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Leaders Getting It Right

team manager talking to team

Over the last couple of months, I’ve had the pleasure of watching a manager guide his team through a very successful series of events and opportunities. The way he has mastered the leadership of his interesting group has just been amazing to me. I’ve watched them overcome great obstacles, some uncertainty, and definite challenges to create what you might call an undefeated season.

There were times when the outcome was very much in doubt but through some very obvious and intentional moves that this manager made, the team was able to rally and achieve great success.

I started looking back on the things that made this particular manager’s effort different. And it occurred to me that he has been a very effective model of some fundamental principles that leaders at all levels, in all kinds of organizations should be following.

Knowing the Fundamentals

It will be helpful to list some of these fundamentals. You can use them as your own gauge or checklist to see if you are also using these things to steer your team toward greater success and higher performance.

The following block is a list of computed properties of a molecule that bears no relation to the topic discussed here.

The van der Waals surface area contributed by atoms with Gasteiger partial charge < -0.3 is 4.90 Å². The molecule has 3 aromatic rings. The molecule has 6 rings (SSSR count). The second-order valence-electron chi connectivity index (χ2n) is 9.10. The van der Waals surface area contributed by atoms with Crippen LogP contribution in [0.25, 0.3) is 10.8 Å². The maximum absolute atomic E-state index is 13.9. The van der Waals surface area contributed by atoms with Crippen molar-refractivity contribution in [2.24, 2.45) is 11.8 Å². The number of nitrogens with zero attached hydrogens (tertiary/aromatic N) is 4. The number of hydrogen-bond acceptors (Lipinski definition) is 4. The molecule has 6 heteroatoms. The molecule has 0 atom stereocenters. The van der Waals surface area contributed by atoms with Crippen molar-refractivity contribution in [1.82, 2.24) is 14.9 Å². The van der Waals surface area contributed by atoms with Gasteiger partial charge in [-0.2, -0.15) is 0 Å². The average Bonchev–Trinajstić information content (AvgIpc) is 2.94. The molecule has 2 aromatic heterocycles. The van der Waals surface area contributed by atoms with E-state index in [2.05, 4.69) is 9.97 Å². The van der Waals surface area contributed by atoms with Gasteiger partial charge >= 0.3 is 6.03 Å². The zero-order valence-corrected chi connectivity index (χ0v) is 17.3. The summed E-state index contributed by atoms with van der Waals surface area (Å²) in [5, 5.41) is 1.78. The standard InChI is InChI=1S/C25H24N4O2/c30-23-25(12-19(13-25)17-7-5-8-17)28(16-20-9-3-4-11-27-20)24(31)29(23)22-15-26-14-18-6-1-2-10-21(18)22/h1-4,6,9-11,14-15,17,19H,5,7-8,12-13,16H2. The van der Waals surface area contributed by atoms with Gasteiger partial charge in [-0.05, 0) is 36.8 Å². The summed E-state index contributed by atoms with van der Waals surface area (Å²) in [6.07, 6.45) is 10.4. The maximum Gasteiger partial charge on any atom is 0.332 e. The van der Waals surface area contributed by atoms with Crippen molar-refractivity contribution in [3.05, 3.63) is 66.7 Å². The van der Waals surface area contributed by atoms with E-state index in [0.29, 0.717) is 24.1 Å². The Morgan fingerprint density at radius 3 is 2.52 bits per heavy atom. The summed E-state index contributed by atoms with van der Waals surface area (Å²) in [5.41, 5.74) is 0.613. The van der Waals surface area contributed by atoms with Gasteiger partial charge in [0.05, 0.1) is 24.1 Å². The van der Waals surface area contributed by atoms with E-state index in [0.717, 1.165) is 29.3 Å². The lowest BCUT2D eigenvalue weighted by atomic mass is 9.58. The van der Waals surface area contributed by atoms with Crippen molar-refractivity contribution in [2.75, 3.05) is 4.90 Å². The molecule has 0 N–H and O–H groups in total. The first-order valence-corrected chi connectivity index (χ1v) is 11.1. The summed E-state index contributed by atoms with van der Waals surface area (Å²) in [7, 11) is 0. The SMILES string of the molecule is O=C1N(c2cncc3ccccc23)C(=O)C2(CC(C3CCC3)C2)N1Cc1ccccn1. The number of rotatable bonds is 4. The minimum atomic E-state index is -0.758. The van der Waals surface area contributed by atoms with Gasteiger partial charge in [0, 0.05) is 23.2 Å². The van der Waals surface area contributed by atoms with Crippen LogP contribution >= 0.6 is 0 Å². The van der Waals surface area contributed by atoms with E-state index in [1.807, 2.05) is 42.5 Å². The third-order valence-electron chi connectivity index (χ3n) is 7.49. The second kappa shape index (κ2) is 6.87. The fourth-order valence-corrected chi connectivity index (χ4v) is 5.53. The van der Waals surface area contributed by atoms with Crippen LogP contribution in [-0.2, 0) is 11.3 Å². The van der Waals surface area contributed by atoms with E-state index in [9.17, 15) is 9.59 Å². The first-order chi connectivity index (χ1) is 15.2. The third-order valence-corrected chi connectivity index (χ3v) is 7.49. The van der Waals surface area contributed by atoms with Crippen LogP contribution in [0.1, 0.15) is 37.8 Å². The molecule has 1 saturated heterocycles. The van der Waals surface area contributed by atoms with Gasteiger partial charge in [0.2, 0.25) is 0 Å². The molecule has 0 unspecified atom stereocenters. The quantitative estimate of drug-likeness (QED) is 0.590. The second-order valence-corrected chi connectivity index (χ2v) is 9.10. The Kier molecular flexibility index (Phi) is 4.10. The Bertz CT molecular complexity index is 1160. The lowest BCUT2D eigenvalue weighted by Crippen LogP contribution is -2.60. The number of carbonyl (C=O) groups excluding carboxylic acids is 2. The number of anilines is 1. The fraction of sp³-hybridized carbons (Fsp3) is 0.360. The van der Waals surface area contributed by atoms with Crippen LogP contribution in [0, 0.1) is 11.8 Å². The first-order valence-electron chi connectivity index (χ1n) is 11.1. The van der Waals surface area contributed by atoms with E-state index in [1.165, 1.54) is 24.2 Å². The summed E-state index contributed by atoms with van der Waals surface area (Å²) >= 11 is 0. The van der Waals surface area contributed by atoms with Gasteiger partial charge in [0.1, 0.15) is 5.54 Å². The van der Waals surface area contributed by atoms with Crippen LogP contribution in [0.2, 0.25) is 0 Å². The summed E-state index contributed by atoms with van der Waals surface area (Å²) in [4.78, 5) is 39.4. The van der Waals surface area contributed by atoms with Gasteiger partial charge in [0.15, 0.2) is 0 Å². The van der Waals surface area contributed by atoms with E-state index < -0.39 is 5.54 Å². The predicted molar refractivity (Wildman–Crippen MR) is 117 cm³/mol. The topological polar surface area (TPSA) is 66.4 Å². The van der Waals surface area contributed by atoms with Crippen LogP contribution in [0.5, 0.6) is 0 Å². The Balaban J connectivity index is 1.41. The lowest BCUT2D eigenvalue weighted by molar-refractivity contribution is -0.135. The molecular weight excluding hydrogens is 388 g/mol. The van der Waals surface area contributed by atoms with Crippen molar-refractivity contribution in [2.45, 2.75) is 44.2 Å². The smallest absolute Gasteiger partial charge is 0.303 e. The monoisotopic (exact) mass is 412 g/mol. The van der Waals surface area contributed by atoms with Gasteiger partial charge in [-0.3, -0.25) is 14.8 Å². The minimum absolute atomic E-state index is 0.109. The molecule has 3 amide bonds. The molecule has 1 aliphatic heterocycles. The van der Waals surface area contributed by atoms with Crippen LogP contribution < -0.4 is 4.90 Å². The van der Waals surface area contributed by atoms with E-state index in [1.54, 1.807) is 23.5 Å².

The first thing I observed in this manager’s skill set was a distinct ability to carefully evaluate each member of his team. He watched for key talents. He identified gaps. You might call them the weaknesses that each person demonstrated. From this careful analysis, he crafted the structure of his team. He carefully deployed each individual into a key role that set the individual up for success while establishing a firm foundation from which the whole team would operate.

He performed a good effective analysis of situations that were occurring around them. As circumstances changed, he would adjust the assignments that were given to each team member. He was leveraging the best skill at the best time. Sometimes there were team members that really didn’t have a task. They were sitting out so to speak.